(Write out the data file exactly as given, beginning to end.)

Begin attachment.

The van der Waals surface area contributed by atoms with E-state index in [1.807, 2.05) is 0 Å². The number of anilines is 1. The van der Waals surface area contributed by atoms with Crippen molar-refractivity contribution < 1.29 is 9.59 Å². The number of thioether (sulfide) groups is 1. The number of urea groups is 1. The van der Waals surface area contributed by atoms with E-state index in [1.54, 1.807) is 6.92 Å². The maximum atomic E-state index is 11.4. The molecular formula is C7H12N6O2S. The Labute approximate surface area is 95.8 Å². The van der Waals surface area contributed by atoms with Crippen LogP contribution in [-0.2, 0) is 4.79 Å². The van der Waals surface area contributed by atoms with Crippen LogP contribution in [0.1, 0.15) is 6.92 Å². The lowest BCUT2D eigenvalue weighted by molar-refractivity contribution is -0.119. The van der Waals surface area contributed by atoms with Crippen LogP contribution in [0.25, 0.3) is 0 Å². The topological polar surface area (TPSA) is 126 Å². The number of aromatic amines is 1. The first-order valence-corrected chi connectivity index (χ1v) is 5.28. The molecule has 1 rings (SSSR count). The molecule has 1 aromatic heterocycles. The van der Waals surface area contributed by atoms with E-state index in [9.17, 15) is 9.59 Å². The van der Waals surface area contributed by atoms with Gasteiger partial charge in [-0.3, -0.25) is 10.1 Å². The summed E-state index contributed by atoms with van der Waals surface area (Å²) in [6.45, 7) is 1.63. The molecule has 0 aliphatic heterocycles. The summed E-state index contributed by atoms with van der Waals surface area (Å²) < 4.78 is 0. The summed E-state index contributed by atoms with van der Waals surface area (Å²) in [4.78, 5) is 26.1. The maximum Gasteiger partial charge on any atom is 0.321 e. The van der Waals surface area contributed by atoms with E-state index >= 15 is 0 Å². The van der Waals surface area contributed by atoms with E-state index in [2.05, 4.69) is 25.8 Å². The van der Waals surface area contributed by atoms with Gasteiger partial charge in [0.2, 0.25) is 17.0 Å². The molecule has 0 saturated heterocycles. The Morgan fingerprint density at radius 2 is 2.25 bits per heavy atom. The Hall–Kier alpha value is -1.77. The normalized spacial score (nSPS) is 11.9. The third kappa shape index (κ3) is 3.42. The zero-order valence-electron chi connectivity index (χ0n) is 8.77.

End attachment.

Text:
The van der Waals surface area contributed by atoms with E-state index in [1.807, 2.05) is 0 Å². The number of anilines is 1. The van der Waals surface area contributed by atoms with Crippen molar-refractivity contribution < 1.29 is 9.59 Å². The number of thioether (sulfide) groups is 1. The number of urea groups is 1. The van der Waals surface area contributed by atoms with E-state index in [1.54, 1.807) is 6.92 Å². The maximum atomic E-state index is 11.4. The molecular formula is C7H12N6O2S. The Labute approximate surface area is 95.8 Å². The van der Waals surface area contributed by atoms with Crippen LogP contribution in [-0.2, 0) is 4.79 Å². The van der Waals surface area contributed by atoms with Crippen LogP contribution in [0.1, 0.15) is 6.92 Å². The lowest BCUT2D eigenvalue weighted by molar-refractivity contribution is -0.119. The van der Waals surface area contributed by atoms with Crippen LogP contribution in [0.25, 0.3) is 0 Å². The topological polar surface area (TPSA) is 126 Å². The number of aromatic amines is 1. The first-order valence-corrected chi connectivity index (χ1v) is 5.28. The molecule has 1 rings (SSSR count). The molecule has 1 aromatic heterocycles. The van der Waals surface area contributed by atoms with E-state index in [9.17, 15) is 9.59 Å². The van der Waals surface area contributed by atoms with Gasteiger partial charge in [-0.3, -0.25) is 10.1 Å². The summed E-state index contributed by atoms with van der Waals surface area (Å²) in [6.45, 7) is 1.63. The molecule has 0 aliphatic heterocycles. The summed E-state index contributed by atoms with van der Waals surface area (Å²) < 4.78 is 0. The summed E-state index contributed by atoms with van der Waals surface area (Å²) in [4.78, 5) is 26.1. The maximum Gasteiger partial charge on any atom is 0.321 e. The van der Waals surface area contributed by atoms with E-state index >= 15 is 0 Å². The van der Waals surface area contributed by atoms with E-state index in [2.05, 4.69) is 25.8 Å². The van der Waals surface area contributed by atoms with Gasteiger partial charge in [0.2, 0.25) is 17.0 Å². The molecule has 0 saturated heterocycles. The Morgan fingerprint density at radius 2 is 2.25 bits per heavy atom. The Hall–Kier alpha value is -1.77. The normalized spacial score (nSPS) is 11.9. The third kappa shape index (κ3) is 3.42. The zero-order valence-electron chi connectivity index (χ0n) is 8.77.